Don’t you think, what is learning theory?


Learning theories are conceptual frameworks describing how information is absorbed, processed, and retained during learning. Cognitive, emotional, and environmental influences, as well as prior experience, all play a part in how understanding, or a world view, is acquired or changed and knowledge and skills retained.

Behaviorists look at learning as an aspect of conditioning and will advocate a system of rewards and targets in education. Educators who embrace cognitive theory believe that the definition of learning as a change in behavior is too narrow and prefer to study the learner rather than their environment and in particular the complexities of human memory. Those who advocate constructivism believe that a learner's ability to learn relies to a large extent on what he already knows and understands, and the acquisition of knowledge should be an individually tailored process of construction. Transformative learning theory focuses upon the often-necessary change that is required in a learner's preconceptions and world view.

Outside the realm of educational psychology, techniques to directly observe the functioning of the brain during the learning process, such as event-related potential and functional magnetic resonance imaging, are used in educational neuroscience. As of 2012, such studies are beginning to support a theory of multiple intelligences, where learning is seen as the interaction between dozens of different functional areas in the brain each with their own individual strengths and weaknesses in any particular human learner.

Learning and conditioning
There are three types of conditioning and learning:

Classical conditioning, where the behavior becomes a reflex response to an antecedent stimulus.

Operant conditioning, where an antecedent stimuli is followed by a consequence of the behavior through a reward (reinforcement) or a punishment.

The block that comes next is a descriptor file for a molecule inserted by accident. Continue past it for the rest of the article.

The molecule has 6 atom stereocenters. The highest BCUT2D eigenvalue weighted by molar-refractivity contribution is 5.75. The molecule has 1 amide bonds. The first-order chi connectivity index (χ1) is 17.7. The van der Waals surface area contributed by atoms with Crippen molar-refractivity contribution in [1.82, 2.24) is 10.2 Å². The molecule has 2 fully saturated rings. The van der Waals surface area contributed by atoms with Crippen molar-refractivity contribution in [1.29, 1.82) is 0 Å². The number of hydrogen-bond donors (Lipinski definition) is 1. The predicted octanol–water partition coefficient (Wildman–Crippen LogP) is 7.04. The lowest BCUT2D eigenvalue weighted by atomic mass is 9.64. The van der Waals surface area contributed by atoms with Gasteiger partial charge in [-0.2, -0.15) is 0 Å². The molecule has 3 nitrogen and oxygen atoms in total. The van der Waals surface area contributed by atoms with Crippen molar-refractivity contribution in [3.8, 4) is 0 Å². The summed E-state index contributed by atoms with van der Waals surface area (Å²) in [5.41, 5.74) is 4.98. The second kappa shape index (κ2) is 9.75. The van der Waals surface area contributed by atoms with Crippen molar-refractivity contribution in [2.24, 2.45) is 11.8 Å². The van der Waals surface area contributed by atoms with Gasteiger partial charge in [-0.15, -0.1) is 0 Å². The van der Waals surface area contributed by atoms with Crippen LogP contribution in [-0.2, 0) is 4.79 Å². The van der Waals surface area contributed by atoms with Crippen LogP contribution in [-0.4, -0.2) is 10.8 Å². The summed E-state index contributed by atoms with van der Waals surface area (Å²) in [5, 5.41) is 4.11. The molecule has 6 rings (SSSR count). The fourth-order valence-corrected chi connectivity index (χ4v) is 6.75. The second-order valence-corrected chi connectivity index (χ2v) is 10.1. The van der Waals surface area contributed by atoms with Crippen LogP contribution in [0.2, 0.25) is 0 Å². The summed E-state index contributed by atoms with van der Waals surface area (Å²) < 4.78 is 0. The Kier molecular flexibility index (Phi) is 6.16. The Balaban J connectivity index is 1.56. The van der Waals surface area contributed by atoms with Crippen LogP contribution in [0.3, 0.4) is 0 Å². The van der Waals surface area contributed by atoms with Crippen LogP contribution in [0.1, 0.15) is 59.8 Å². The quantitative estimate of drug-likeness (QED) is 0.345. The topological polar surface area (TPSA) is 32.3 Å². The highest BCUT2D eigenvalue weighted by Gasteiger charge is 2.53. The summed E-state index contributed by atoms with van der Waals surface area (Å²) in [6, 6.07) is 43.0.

Social learning theory, where an observation of behavior is followed by modeling.

Classical conditioning was discovered by Ivan Pavlov. He observed that if dogs come to associate the delivery of food with a white lab coat or with the ringing of a bell, they will produce saliva, even when there is no sight or smell of food. Classical conditioning regards this form of learning to be the same whether in dogs or in humans.Operant conditioning reinforces this behavior with a reward or a punishment. A reward increases the likelihood of the behavior recurring, a punishment decreases its likelihood.Social learning theory observes behavior and is followed with modeling.

These three learning theories form the basis of applied behavior analysis, the application of behavior analysis, which uses analyzed antecedents, functional analysis, replacement behavior strategies, and often data collection and reinforcement to change behavior. The old practice was called behavior modification, which only used assumed antecedents and consequences to change behavior without acknowledging the conceptual analysis; analyzing the function of behavior and teaching new behaviors that would serve the same function was never relevant in behavior modification.

Behaviorists view the learning process as a change in behavior, and will arrange the environment to elicit desired responses through such devices as behavioral objectives, Competency-based learning, and skill development and training.Educational approaches such as Early Intensive Behavioral Intervention, curriculum-based measurement, and direct instruction have emerged from this model.

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